Archive for July, 2012

The Afghan Modern, its anonymous authors, and the question of collective agency.

July 16, 2012

Here’s a summary of a paper I presented to the Annual Conference of the Art Association of Australia and New Zealand, at Sydney University, last Friday 13th July, 2012.

Addressing the inherent tension in the three elements of my title: what is the Afghan Modern? who are its anonymous authors? and how does a concept of collective agency assist our interpretation of what these artists make? I suggested that the unfamiliar or even contradictory relation between concepts of The Modern with that of both anonymity and collectivity can be resolved by the introduction of a concept of collective agency – an idea which was implicit but not developed in Alfred Gell’s definitive Art and Agency of 1998.

In this paper I proposed that the concept of collective agency supercedes the problem of the anonymous author for our understanding of these works as a form of indigenous modernism. All these works propose collective social values and behavior as the source of intentionality, creativity, and virtuosity – that is, the capacities that enable the artefact to enchant (in Gell’s theory) through its abducted agency.

I also proposed that the consideration of collective agency demonstrates that there is, in this instance, a capacity to reconcile the tensions between modernity  and tradition – which has produced a form of indigenous modernism developed independent of the colonizing effects and assumptions of the West (contra John Clark’s account) and in contrast to the continuity and reinvention of local neotraditionalism.

And so I sought to demonstrate how a concept of collective agency is also a means by which one can reconcile the apparent contradictions between an unfamiliar form of modernist art and the anonymity of its makers, and through a new understanding of the intrinsic interplay between individualism and collectivity as the means by which this genre has been produced.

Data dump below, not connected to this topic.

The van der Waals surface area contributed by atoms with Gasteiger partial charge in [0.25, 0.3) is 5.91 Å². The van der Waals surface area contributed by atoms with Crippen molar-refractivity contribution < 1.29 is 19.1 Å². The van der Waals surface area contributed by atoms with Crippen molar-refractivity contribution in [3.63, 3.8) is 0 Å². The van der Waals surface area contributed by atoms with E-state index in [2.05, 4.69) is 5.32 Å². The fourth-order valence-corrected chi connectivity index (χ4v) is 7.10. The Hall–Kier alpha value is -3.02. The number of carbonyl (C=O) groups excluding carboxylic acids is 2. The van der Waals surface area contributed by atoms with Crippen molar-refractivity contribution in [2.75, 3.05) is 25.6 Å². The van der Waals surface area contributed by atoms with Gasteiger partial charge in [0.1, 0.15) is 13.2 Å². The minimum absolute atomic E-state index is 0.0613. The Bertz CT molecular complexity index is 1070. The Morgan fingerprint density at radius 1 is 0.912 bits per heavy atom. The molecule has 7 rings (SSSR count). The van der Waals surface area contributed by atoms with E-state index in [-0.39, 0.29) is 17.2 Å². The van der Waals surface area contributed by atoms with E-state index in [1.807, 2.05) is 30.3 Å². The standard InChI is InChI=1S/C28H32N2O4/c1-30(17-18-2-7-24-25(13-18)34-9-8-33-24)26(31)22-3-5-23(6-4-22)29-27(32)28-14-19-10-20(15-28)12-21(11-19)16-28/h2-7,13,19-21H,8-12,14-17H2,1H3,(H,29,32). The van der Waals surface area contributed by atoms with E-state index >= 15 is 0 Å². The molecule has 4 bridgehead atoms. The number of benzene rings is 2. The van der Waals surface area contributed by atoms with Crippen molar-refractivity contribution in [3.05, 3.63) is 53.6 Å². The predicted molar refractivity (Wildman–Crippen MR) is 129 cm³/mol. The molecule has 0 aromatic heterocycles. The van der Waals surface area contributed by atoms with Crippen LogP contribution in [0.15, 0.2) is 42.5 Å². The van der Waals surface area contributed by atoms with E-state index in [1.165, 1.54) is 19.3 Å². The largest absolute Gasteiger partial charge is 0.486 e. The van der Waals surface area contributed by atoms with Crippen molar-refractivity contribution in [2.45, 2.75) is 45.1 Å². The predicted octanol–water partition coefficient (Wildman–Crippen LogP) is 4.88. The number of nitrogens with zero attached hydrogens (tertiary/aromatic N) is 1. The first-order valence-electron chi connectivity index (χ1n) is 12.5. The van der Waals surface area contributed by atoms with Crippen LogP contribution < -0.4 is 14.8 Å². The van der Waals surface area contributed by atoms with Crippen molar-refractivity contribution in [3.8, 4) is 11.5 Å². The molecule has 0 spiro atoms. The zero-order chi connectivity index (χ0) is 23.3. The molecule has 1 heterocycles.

In this paper I focused on a particular set of images, the modernism of which is reflected in the capacity of the designers to integrate new forms into the medium of the carpet, in order to convey narrative and other meanings derived from contemporary graphic sources. In these images the key emblem – the map of Afghanistan – is transformed in ways which reveals the capacity of an artist to explore form-for-form’s sake – by creating complex and apparently contradictory imagery which is completely new and distinctive to the genre.

In my argument about the modernity of artefacts such as these, I’m concerned not so much with the direct translation of graphic conventions into the medium of the knotted carpet but rather I’m looking at the more complex transformation of this emblematic and cartographic icon – here presented as the primary icon of national identity, and unity, in response to the experience of the occupation by the Soviet Union.

In the paper I discuss examples of this re-orientation of the form of the map of Afghanistan (rotated 90 degrees counter-clockwise) such that it loses its cartographic accuracy or relevance at the same time as it gains added symbolic significance and spatial complexity through its novel and ambiguous pictographic character.

This re-orientation (some say disorientation) of the 34 provinces of Afghanistan produces a kind of vertical landscape – with the illusion of foreground and background, an horizon line, creating spaces for buildings, helicopters, and aeroplanes, plus other illusionistic elements, and other pictorial modes…

The evolution of these maps towards a landscape form – what in Chinese art would be called a floating perspective – is here also affective by its evocation of national identity, suggesting character, resistance, and isolation – all as positive virtues – despite all of the ethnic complexities, rivalry, and conflict, (implicit in the complexity of the map form itself), manifest in the civil conflict that burst on the scene in the years immediately after these rugs were made.

P.S. Such carpets as these can be attributed to the Aimak-speaking Hazara and Tajik people from the Ghor province, in the mid-western desert mountains of Afghanistan.

P.P.S. See another related example here.